Why Star Wars Visions Isn't Canon ⁠— And Why Some Of It Should Be

"Star Wars: Visions" is the new animated series from Lucasfilm on Disney+. As an experiment in storytelling, Lucasfilm commissioned nine animated short films from seven different animation studios in Japan. Instead of shackling them to the "Star Wars" canon, Lucasfilm instead had them reimagine the stories of "Star Wars" through their own unique, cultural lenses. This freedom allowed the studios to create stories ranging from punk rock operas and Pinocchio stories about droids who want to be Jedi, all the way to tales of lightsaber blacksmiths and wandering Sith ronin.

Some of these stories contain absurdities that, if they were put into the "Star Wars" canon, would break the universe as well as the timeline. In "The Twins," a cloned dark side twin turns light and survives in the vacuum of space to ride atop an X-Wing to cut a Star Destroyer in half with his lightsaber as he jumps into hyperspace. There's not really a lot of room for that in the "Star Wars" universe as we know it today. In "TO-B1," a young droid dreams of becoming a Jedi and taps into the Force in order to defeat an Inquisitor. They don't quite make sense in the context of "Star Wars."

Other episodes are closer to canon, but only on a surface level. I loved every minute of "The Ninth Jedi," but the way it sets up the conflict between the Jedi and the Sith and the new lore created around lightsabers and kyber crystals prevent it from really settling into the current universe as written. 

There's something alluring about "The Duel," but errant Sith wandering the galaxy fighting each other in public during the time of the Empire (or even shortly after) doesn't make a whole lot of sense. "The Duel" was turned into a novel, which led many to believe that it would be canonized, but it's being published under the "Star Wars: Visions" banner and reading it gives one the sense that it's quite obviously not intended to fit into the canon. It exists as a beautiful alternate reality, set beside "Star Wars" rather than a part of it. And I think that's okay.

In fact, I think it's better than okay. I would love to see Lucasfilm do more of this kind of storytelling. Can you imagine what it would be like to see one of the seven studios behind "Visions" tackle an entire feature-length endeavor? Or what if they lured Hayao Miyazaki to do a "Star Wars" tale of his choosing? Or let Katsuhiro Otomo tell "Star Wars" stories in manga format?

It would be incredible.

How 'Visions' Could Fit Into 'Star Wars' Canon

There are other stories in the oeuvre of "Star Wars: Visions" that could be canon, and we should have many more stories told to complete them and take them further. The top of that list, for me, would be "The Elder." It tells the tale of a Jedi Master and his Padawan who, in their travels in the Outer Rim, stumble upon an aging Sith warrior. Aside from the moniker of Sith for the dark-sider, there's almost nothing in the short that couldn't be put into the current canon of "Star Wars." And honestly, who wouldn't want to see the continuing adventures of Tajin and Dan? More than anything, it brings "Star Wars" to a place of quiet stillness, more in line with the Kurosawa roots of the saga. "Akakiri" is another Kurosawa-esque tale that could be similarly brought in.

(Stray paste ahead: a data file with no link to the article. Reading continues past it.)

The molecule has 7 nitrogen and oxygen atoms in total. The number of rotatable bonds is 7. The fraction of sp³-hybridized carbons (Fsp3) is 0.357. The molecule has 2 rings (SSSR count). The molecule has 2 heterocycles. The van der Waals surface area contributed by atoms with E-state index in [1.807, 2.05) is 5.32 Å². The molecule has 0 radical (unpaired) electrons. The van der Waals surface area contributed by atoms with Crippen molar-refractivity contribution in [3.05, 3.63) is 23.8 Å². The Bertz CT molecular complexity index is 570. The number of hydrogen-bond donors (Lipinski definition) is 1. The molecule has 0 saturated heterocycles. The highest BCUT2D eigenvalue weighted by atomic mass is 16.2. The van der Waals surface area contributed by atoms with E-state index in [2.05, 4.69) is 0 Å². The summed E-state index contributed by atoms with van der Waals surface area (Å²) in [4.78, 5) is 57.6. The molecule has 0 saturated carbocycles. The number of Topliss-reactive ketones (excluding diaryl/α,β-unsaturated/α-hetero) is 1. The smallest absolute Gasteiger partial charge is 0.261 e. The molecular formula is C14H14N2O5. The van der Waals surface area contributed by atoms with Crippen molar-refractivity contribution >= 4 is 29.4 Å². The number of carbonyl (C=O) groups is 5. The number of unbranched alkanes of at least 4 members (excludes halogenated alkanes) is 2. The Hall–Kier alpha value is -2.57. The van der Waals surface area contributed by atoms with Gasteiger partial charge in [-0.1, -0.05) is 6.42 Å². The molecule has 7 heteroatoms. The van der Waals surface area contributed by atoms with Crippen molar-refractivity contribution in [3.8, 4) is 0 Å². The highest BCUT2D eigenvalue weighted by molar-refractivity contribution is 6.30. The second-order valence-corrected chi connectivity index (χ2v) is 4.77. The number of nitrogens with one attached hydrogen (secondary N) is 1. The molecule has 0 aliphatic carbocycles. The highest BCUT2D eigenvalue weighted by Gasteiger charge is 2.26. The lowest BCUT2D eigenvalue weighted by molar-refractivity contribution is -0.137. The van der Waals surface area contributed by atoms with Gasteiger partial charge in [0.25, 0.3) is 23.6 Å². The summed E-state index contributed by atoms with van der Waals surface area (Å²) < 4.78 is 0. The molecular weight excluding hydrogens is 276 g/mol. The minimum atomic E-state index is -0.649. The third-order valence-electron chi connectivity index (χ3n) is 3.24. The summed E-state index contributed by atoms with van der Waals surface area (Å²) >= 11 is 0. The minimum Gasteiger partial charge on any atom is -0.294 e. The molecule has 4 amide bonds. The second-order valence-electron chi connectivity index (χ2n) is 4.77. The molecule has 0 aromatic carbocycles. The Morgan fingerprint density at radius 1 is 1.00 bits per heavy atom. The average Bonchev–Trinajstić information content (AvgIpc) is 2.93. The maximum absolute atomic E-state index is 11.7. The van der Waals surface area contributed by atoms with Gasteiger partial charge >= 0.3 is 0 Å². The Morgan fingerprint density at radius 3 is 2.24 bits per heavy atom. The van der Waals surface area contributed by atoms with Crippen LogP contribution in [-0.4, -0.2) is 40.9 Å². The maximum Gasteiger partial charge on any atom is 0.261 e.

Another short that has potential to be incorporated into the canon would be "The Village Bride," which takes place on a remote planet that the Separatists abandoned during the Clone Wars. It's a sweet and simple tale, far removed from the bombast of the more well-known heroes of the conflict, and we could use more stories like that in the canon.

The "Star Wars: Visions" episode I'd be most excited to see continued and brought into the canon, however, might be the most bombastic of the shorts: "Tatooine Rhapsody." This punk rock opera tells the story of Jay, Geezer, K-344, and Lan — a punk band trying to make a go of it. Jay, the lead singer, was a Padawan during Order 66 and Geezer, the bass player, is a Hutt with crime family ties. Stories like theirs, gallivanting around the galaxy with a punk rock spirit, are exactly what "Star Wars" needs. They're fun and carefree, not too dark, and with the right amount of punk rock attitude.

It makes sense that Lucasfilm gave the "Star Wars: Visions" creatives all the freedom they wanted and deemed it all to be not part of the official canon, but I'd love to see these studios take on the official canon as well. Why not give them a crack at a "Star Wars" story that does fit? With "Star Wars: Visions" doing well and the hype surrounding it at a fever pitch, what do they have to lose?

"Star Wars: Visions" is currently streaming on Disney+.